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I'm trying to run a simple Functional test in Mule 3.3. Below is my sample code:

import java.util.Map;    
import org.junit.Test;
import org.mule.api.MuleMessage;
import org.mule.api.client.MuleClient;
import org.mule.tck.junit4.FunctionalTestCase;
import static org.junit.Assert.*;

public class SoapServiceTest extends FunctionalTestCase {

    protected String getConfigResources() {
        return "mule-config.xml,core-config.xml";

    public void testSend() throws Exception
        MuleClient client = muleContext.getClient();
        String payload = "foo";
        Map<String, Object> properties = null;
        MuleMessage result = client.send("http://localhost:61005/service", payload, properties);

But it complains java.lang.NoClassDefFoundError: org/junit/rules/TestRule. I've junit4.8.1.jar in my classpath but that doesn't have TestRule class which guess is junit4.9 onwards.

Does Mule needs this class? I'm not using any of the annotations of TestRule

share|improve this question
up vote 4 down vote accepted

From Mule's parent POM:


So yes, Mule relies on JUnit 4.9, whether you depend on it directly or not.

When you add:


to your project's POM, JUnit 4.9 should be pulled in for you.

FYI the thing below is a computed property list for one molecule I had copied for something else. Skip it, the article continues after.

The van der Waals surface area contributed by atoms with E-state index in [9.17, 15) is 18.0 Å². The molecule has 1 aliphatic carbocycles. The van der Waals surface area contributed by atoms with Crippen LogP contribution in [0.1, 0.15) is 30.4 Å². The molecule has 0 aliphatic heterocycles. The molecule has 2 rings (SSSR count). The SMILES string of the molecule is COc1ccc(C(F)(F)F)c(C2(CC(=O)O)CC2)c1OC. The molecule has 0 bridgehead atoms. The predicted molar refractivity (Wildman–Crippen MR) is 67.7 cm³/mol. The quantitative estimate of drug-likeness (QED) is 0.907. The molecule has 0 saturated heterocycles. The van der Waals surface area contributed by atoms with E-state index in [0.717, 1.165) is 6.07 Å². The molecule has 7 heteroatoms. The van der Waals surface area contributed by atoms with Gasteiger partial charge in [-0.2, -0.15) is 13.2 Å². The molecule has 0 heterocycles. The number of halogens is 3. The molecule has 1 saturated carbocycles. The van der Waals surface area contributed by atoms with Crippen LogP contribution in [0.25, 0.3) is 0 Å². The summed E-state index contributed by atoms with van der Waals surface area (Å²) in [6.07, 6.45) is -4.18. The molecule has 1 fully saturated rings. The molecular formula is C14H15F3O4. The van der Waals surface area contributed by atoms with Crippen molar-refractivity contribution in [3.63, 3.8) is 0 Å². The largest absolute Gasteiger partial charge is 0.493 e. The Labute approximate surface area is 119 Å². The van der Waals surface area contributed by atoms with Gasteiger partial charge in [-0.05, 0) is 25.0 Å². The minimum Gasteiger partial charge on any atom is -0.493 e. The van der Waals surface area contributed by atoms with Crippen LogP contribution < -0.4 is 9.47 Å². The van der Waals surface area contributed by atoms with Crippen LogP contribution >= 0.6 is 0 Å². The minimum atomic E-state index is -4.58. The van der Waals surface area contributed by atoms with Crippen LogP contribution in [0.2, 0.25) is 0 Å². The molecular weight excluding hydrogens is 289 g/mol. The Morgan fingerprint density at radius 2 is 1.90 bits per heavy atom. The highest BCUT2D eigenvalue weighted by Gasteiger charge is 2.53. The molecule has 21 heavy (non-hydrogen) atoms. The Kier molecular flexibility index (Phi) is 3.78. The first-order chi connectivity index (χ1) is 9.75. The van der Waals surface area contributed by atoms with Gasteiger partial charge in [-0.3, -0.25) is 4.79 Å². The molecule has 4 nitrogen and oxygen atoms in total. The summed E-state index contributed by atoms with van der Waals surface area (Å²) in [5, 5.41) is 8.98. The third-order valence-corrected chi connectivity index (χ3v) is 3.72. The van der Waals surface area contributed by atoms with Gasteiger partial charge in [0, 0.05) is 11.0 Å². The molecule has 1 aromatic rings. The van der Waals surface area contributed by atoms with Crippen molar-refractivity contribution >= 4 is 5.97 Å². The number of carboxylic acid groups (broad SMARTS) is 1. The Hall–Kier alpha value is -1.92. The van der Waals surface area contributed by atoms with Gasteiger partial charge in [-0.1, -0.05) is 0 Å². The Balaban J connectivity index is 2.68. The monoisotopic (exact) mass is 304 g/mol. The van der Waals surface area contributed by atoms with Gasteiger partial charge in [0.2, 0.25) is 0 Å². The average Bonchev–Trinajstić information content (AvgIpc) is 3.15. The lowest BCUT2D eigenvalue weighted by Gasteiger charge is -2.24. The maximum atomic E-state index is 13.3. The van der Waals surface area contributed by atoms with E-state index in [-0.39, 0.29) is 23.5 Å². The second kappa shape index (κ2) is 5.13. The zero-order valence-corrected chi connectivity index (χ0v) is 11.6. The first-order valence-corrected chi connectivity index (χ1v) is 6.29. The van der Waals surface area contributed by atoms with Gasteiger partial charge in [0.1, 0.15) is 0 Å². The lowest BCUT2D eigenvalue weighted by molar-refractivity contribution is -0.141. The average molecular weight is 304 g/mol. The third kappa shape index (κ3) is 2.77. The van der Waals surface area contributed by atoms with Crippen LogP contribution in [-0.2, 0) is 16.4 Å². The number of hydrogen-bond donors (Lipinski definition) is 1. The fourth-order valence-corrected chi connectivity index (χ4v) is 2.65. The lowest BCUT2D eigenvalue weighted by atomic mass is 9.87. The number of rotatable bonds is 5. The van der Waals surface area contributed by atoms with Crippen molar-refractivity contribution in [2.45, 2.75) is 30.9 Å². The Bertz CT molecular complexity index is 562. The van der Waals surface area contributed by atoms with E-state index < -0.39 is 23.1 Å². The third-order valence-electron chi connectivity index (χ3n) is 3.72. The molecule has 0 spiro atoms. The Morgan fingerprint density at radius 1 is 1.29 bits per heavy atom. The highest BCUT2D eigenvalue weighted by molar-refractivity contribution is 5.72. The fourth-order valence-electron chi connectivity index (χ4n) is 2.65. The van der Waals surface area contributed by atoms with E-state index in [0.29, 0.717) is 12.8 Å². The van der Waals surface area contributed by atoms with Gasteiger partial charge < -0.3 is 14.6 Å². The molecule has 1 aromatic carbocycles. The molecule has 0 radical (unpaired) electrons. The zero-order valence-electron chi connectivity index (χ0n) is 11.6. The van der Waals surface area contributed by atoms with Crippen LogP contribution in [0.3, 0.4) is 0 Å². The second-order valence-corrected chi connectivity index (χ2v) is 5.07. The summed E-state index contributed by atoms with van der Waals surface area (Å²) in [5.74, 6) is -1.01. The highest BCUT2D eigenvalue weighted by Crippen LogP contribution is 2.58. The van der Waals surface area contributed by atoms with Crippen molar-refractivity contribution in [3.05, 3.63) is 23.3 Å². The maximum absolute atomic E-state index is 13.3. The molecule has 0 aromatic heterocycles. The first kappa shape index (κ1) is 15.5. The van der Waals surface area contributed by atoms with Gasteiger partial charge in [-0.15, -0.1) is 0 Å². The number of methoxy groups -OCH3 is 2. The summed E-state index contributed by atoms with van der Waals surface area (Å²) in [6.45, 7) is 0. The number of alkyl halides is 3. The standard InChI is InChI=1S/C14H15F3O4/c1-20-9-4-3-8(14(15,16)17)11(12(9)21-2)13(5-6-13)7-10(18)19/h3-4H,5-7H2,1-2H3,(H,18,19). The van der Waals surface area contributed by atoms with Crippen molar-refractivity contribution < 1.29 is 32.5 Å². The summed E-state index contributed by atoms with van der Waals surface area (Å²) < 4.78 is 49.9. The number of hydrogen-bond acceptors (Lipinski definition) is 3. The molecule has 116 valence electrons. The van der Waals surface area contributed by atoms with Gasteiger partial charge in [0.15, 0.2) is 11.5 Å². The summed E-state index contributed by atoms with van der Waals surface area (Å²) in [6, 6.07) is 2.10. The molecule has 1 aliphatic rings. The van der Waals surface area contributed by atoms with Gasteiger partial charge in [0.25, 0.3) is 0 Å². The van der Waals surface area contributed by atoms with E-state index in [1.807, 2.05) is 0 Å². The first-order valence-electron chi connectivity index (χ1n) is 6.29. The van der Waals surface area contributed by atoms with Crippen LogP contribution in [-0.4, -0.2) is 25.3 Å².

share|improve this answer
Thanks David for your response and pom link. My project is using Mule 3.3.0 and I have the above mentioned dependency in my project pom but also separate dependency defined for junit4.8.1. Why do we need to define a separate dependency for junit when mule can pull it up. I see same trend in this sample pom, though this defines junit4.9 – Charu Khurana Jan 31 '13 at 23:03
You don't need to add JUnit in the POM if you add mule-tests-functional. It's an oversight of us to have added it in chapter 1's POM you're pointing to. I've removed it. – David Dossot Jan 31 '13 at 23:18
Thank you for clear explanation. Wish I could upvote more than once – Charu Khurana Jan 31 '13 at 23:43
Ah :) You can upvote comments :D – David Dossot Feb 1 '13 at 0:04
:) absolutely!! – Charu Khurana Feb 1 '13 at 0:47

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